When deciding the location of an airport the only major consideration taken when considering the soil at the proposed location is the amount of movement in the soil

Fig. 2: Shanghai Hongqiao Airport

with potential risks of earth movements and natural disasters from occurring. With airports being main hubs for disaster relief it is imperative that the airport locations are in areas with low natural disaster occurrence rates, however modern design and construction are developed to withstand major earthquakes. Japan is subject to major earthquakes and tsunamis, however after experiencing a 9.0 magnitude earthquake all major airports in Japan were operational within a few says after the earthquake with minimal infrastructure damage demonstrating the capabilities of the modern infrastructure. The only major consideration taken into account is the airport pavement requirement, however subgrade strengths usually don’t play a major part in this consideration as the top pavement design can be altered to increase the strength whether through reinforced pavements or adding a subgrade layer below a flexible pavement (Smith, 2011).

 

4. CASE STUDY:

 

Tokyo Haneda D-runway

Tokyo Haneda Airport was constructed on reclaimed land on the sea and it served as the main international airport in Tokyo from 1952-1978. The airport was first opened in 1931 when it served as the chief operating base of Japan Air Transport and it managed domestic flights as well as flights to Taiwan and Korea. The airport was then almost completely used as a military base for transport services and flight training for the Imperial Japanese Naval Air Service. International flights moved to Tokyo Narita Airport in 1978 and Haneda became the main hub for almost all of Tokyo’s domestic flight (“Haneda Airport”, n.d.).

The fourth runway, known as D-Runway, was constructed to meet the increasing capacity of the airport. Located in the mouth of the Tama river, D-runway was constructed as a hybrid structure using pile-elevated platform and land reclamation as the runway is situated 600m offshore from

Fig. 4: Geological Layers and Depth profile (Watabe & Noguchi, 2011)

the preceding airport island (Watabe & Noguchi, 2011, Mizukami & Matsunaga, 2016). To ensure adequate flow rate during times of flood, a pier structure with a less than 8% impediment rate of river flow was adopted. It uses a rigid pavement that is constructed with precast concrete slabs as it may have to undertake heavy loads due to the possibility of the usage of the largest passenger airline model, the A380, utilizing it. Construction that requires higher than the head clearance had to be done at night when C-Runway is closed, as the site was under the flight route of C-Runway. Due to its constraints, construction must be carried out 24 hours a day, 365 days a year. The offshore end of D-runway required an elevation of more than A.P. (Arakawa Peil[1]) +17.1m as the airplanes had to pass over large ships navigating nearby.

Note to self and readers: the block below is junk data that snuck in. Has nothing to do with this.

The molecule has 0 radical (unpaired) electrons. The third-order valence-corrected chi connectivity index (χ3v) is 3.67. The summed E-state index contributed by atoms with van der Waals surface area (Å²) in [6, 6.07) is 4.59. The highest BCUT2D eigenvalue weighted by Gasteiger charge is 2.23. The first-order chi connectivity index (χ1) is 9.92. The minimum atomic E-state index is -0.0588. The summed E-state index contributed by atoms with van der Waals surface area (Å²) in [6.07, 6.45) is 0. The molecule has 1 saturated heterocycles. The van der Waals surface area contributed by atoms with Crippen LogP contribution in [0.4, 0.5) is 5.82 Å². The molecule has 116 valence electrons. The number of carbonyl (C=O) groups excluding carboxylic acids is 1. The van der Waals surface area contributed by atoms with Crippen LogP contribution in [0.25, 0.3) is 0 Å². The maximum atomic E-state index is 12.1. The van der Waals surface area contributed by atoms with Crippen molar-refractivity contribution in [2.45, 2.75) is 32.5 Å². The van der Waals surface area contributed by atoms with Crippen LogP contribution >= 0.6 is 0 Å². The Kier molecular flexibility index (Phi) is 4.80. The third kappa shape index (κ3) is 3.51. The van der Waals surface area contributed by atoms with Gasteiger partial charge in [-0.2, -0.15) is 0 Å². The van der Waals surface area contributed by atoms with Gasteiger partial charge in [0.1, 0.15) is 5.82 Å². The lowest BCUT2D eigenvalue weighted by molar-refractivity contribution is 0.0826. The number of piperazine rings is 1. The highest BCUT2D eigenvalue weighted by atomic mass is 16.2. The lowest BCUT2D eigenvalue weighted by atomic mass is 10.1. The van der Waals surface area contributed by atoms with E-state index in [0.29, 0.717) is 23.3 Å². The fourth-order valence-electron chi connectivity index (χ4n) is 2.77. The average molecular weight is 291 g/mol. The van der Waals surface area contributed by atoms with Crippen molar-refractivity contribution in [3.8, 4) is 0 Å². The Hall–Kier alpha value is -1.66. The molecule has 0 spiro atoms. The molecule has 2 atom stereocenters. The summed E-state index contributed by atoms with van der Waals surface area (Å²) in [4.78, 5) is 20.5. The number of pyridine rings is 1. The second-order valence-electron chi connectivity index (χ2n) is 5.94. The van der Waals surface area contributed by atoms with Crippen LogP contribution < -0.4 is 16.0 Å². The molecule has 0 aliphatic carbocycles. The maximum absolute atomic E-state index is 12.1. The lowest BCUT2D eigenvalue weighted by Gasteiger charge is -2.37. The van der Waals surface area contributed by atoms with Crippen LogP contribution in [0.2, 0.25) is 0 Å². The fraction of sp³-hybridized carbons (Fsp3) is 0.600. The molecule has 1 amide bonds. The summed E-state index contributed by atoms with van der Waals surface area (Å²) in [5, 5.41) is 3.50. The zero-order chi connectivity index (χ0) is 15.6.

Site Investigation

Boring and sampling investigations were carried out to A.P. -100m, where boreholes A1-A14 were located at the main structure of D-Runway and boreholes B1-B3 were located at the taxiways. Figure 3 shows the locations of the boreholes on the construction site.

Fig. 3: Locations of Boreholes (Watabe & Noguchi, 2011)

The soils were classified as Alluvial for soils that were above A.P. -35m, and Diluvial for soils that were below A.P. -35m. A Standard Penetration Test (SPT) was conducted to estimate the relative density of soils and approximate shear strength parameters. Table 2. Shows the correlation between the N Value, Soil Packing and Density (“Standard Penetration Test – Geotechdata.info”, 2016).

N-Value

Soil Packing

Relative Density (%)

<4

Very Loose

<20

4-10

Loose

20-40

10-30

Compact

40-60

30-50

Dense

60-80 

>50

Very Dense

>80

Table 2: Correlation between N-Value, Soil Packing and Density (adapted from “Standard Penetration Test – Geotechdata.info”, 2016)

It was found that the alluvial clay that exists at a depth of 33m below seabed elevation is a soft clay stratum with an N value of 0. Below this depth, alternate layers of diluvial sand and diluvial clay exists with N values of 20 to 40. At depths 55 to 60m, sand and gravel layers are firm with N values exceeding 50. The geological cross-section was identified and classified into 5 layers with names that indicates the geological history: Y (Yurakucho Layer), Na (Nanano Layer), To (Tokyo Layer) and Ed (Edogawa Layer). Clay, sand and gravel were expressed as c, s and g respectively. Layer 1 was a soft clay deposit that had to be stabilized for construction; Layer 2 was a low plastic silty clay with a Plastic Index (Ip) of about 15. Because of the large coefficient of consolidation, layer 2 does not require ground improvement technology during construction. Layer 3 consists of alternating gravel, sand and clay layers. The undrained shear strength and consolidation yield stress was estimated based on the depth profile of layer 2. It was noted that there was a weak region that consisted of materials from layer 2. Both layers 4 and 5 were used as bearing layers. Figure 4 summarizes the geological layers and the technology used.